General Session V, General Assembly 2015
General Assembly 2015 Event 506
Unitarian Universalist Association (UUA) Moderator Jim Key presides over the general sessions in which the business of the Association is conducted. Please refer to the Agenda (PDF, 30 pages) for details on specific items addressed. Presenters have been asked to demonstrate how their work relates to our Global Ends also known as our Shared Vision, and to raise important questions for delegates to consider going forward.
Approximate start times noted in parentheses.
- Call to Order (17:30)
- Right Relations Report (19:00)
- Presentation: Presidential Award for Volunteer Service (23:00)
- Presentation: Angus McLean Award (31:00)
- Debate and Vote on Bylaws that are Neutral on Governance Structures of Districts and Regions: Proposed Amendments (PDF) (37:30)
- Announcements (1:19:00)
- Recess (1:19:30)
The following final draft script was completed before this event took place; actual words spoken may vary.
Call to Order
Moderator: I now call to Order the Fifth General Session of the Fifty-Fourth General Assembly of the Unitarian Universalist Association.
Right Relations Report
Moderator: Does the Right Relationship Team have anything to report? Welcome back Mr. Barb Greve.
Mr. Barb Greve: (live caption)
Presentation: Presidential Award for Volunteer Service
Moderator: We are going to reprise President Peter Morales for an important presentation.
Peter Morales: I am delighted to present this year’s President’s Award for Volunteer Service to Gordon Gibson. This past year we have witnessed the juxtaposition of the 50th anniversary of the march from Selma to Montgomery with the repeated killings of unarmed black men and the demands for justice expressed in the Black Lives Matter movement.
For Unitarian Universalists, the Selma anniversary became an occasion to re-examine our history and a pilgrimage to rededicate ourselves to our commitment to racial justice.
On a personal note, I was not prepared for the palpable sense of connection to our history as I sat in Brown Chapel in Selma and crossed the Edmund Pettus Bridge.
Gordon’s fifty years as a Unitarian Universalist minister began with jail time in Selma, one month before the violence erupted in 1965 that shook our nation. Ordained that same year in January, Gordon was arrested in a February demonstration for voting rights. (SLIDE 1) He was given a five-day sentence—though he spent a full week in jail—and this led to decades of a ministry that held racial justice at its core. (SLIDE) His work over the years to lift up our involvement in the Civil Rights era through leading tours, helping to form the Living Legacy Project, and authoring a recent Skinner House book Southern Witness, has kept our heritage alive and relevant. He has done his work in a manner that embodies humility. He leads by example.
In your honor, the UUA will donate one thousand dollars to an organization of your choice. The Living Legacy Project is the recipient you identified. You have made this jewel of Unitarian Universalism even stronger with this gift.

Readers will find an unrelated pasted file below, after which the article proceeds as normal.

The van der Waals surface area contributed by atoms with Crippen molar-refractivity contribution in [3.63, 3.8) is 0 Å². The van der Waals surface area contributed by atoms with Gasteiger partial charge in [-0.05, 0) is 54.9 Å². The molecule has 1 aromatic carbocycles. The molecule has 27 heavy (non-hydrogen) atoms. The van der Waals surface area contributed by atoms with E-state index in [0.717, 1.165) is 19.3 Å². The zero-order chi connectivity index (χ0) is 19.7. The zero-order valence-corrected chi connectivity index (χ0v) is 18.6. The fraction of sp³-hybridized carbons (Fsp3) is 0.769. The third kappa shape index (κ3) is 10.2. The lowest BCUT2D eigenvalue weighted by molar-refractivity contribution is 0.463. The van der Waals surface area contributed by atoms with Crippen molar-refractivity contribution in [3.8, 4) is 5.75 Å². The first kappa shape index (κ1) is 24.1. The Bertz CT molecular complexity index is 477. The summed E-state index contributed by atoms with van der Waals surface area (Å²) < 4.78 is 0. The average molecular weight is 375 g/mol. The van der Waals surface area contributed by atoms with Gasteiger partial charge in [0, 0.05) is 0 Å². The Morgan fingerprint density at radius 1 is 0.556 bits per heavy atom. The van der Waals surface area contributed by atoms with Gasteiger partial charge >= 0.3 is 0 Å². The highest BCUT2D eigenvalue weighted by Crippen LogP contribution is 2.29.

Gordon, we are all in your debt. You have helped our movement to know itself more deeply and to maintain its commitment. Our legacy is alive and well because of your tireless and loving work.
On behalf of our entire Association, thank you.
Gordon Gibson: Peter, many thanks for this recognition and for your kind words about me.
This was not one of those instances in which an honoree had to think, “I wonder who he’s talking about.” And yet this award cannot be all about me. I am an incredibly fortunate person in the situations I have found myself in and the people, historic and contemporary, whose paths I have crossed. As a young minister I stood each week in Theodore Parker’s former pulpit. Later I located the personal papers of 18th century Universalist and women’s advocate Judith Sargent Murray. I heard William Sloane Coffin, Martin Luther King, Sr. and Jr., and Malcolm X. Good mentors and friends have been a constant.
Beyond my wonderfully supportive family and the congregations I’ve served, I especially need to lift up my teammates in the Living Legacy Project. This is a circle of people who saw value in an idea my wife, Judy, and I began developing and implementing as I neared retirement. The Living Legacy Project has improved and extended what we had begun, and I have seen our civil rights pilgrimages and the recent Selma conference challenge, change, and empower people. There is something in the process of coming face-to-face with the people, places, and stories of the civil rights Movement that has changed more lives than all 50 years of my sermons.
This is truly the work of sankofa, of looking back in order to move forward with greater wisdom, of remembering the past in order to creatively shape the future to be more just.
I have been privileged to live in interesting times, with engaged and interesting people, including some in this room right now. Together we have done this work.
Moderator: Congratulations Gordon, a most welcome recognition. I had the distinct honor and privilege to travel with Gordon and Judy and the Living Legacy team and experienced that sankofa moment that Gordon spoke about.
Liz and I made our pilgrimage in 2009 and it was an event that informed my life in a way that led me to this place standing before you as Moderator.
Presentation: Angus McLean Award
Moderator: Welcome Jessica York, Faith Development Director, for the presentation of the Angus McLean Award.